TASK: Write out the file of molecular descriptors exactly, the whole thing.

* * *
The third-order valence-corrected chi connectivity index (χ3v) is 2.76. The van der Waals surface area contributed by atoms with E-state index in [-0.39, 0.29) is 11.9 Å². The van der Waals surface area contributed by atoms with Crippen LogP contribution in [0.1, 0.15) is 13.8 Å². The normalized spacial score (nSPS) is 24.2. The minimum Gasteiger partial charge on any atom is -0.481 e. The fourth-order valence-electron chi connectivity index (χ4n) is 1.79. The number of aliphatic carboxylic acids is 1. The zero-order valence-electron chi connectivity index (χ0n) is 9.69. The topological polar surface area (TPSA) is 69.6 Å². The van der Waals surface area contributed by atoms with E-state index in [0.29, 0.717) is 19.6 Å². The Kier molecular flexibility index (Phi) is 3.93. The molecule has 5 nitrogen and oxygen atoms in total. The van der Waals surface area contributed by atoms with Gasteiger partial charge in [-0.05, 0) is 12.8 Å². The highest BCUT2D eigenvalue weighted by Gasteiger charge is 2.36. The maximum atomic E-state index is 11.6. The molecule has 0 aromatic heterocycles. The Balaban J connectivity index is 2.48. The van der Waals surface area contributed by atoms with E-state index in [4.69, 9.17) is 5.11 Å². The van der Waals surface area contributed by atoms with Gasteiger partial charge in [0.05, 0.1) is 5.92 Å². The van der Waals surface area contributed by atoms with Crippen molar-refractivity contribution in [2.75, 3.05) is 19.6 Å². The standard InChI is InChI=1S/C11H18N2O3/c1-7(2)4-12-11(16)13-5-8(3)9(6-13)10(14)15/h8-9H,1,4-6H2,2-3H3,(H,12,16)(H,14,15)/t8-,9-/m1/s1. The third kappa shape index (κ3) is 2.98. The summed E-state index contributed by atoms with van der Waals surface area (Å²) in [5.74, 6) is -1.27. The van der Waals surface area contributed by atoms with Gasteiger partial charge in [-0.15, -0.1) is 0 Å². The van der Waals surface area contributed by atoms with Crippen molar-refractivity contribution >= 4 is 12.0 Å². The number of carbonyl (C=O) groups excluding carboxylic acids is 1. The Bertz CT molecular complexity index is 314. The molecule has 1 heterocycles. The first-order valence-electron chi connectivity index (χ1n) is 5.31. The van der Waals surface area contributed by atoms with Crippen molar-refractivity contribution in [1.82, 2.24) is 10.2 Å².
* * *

The third-order valence-corrected chi connectivity index (χ3v) is 2.76. The van der Waals surface area contributed by atoms with E-state index in [-0.39, 0.29) is 11.9 Å². The van der Waals surface area contributed by atoms with Crippen LogP contribution in [0.1, 0.15) is 13.8 Å². The normalized spacial score (nSPS) is 24.2. The minimum Gasteiger partial charge on any atom is -0.481 e. The fourth-order valence-electron chi connectivity index (χ4n) is 1.79. The number of aliphatic carboxylic acids is 1. The zero-order valence-electron chi connectivity index (χ0n) is 9.69. The topological polar surface area (TPSA) is 69.6 Å². The van der Waals surface area contributed by atoms with E-state index in [0.29, 0.717) is 19.6 Å². The Kier molecular flexibility index (Phi) is 3.93. The molecule has 5 nitrogen and oxygen atoms in total. The van der Waals surface area contributed by atoms with Gasteiger partial charge in [-0.05, 0) is 12.8 Å². The highest BCUT2D eigenvalue weighted by Gasteiger charge is 2.36. The maximum atomic E-state index is 11.6. The molecule has 0 aromatic heterocycles. The Balaban J connectivity index is 2.48. The van der Waals surface area contributed by atoms with E-state index in [4.69, 9.17) is 5.11 Å². The van der Waals surface area contributed by atoms with Gasteiger partial charge in [0.05, 0.1) is 5.92 Å². The van der Waals surface area contributed by atoms with Crippen molar-refractivity contribution in [2.75, 3.05) is 19.6 Å². The standard InChI is InChI=1S/C11H18N2O3/c1-7(2)4-12-11(16)13-5-8(3)9(6-13)10(14)15/h8-9H,1,4-6H2,2-3H3,(H,12,16)(H,14,15)/t8-,9-/m1/s1. The third kappa shape index (κ3) is 2.98. The summed E-state index contributed by atoms with van der Waals surface area (Å²) in [5.74, 6) is -1.27. The van der Waals surface area contributed by atoms with Gasteiger partial charge in [-0.15, -0.1) is 0 Å². The van der Waals surface area contributed by atoms with Crippen molar-refractivity contribution >= 4 is 12.0 Å². The number of carbonyl (C=O) groups excluding carboxylic acids is 1. The Bertz CT molecular complexity index is 314. The molecule has 1 heterocycles. The first-order valence-electron chi connectivity index (χ1n) is 5.31. The van der Waals surface area contributed by atoms with Crippen molar-refractivity contribution in [1.82, 2.24) is 10.2 Å².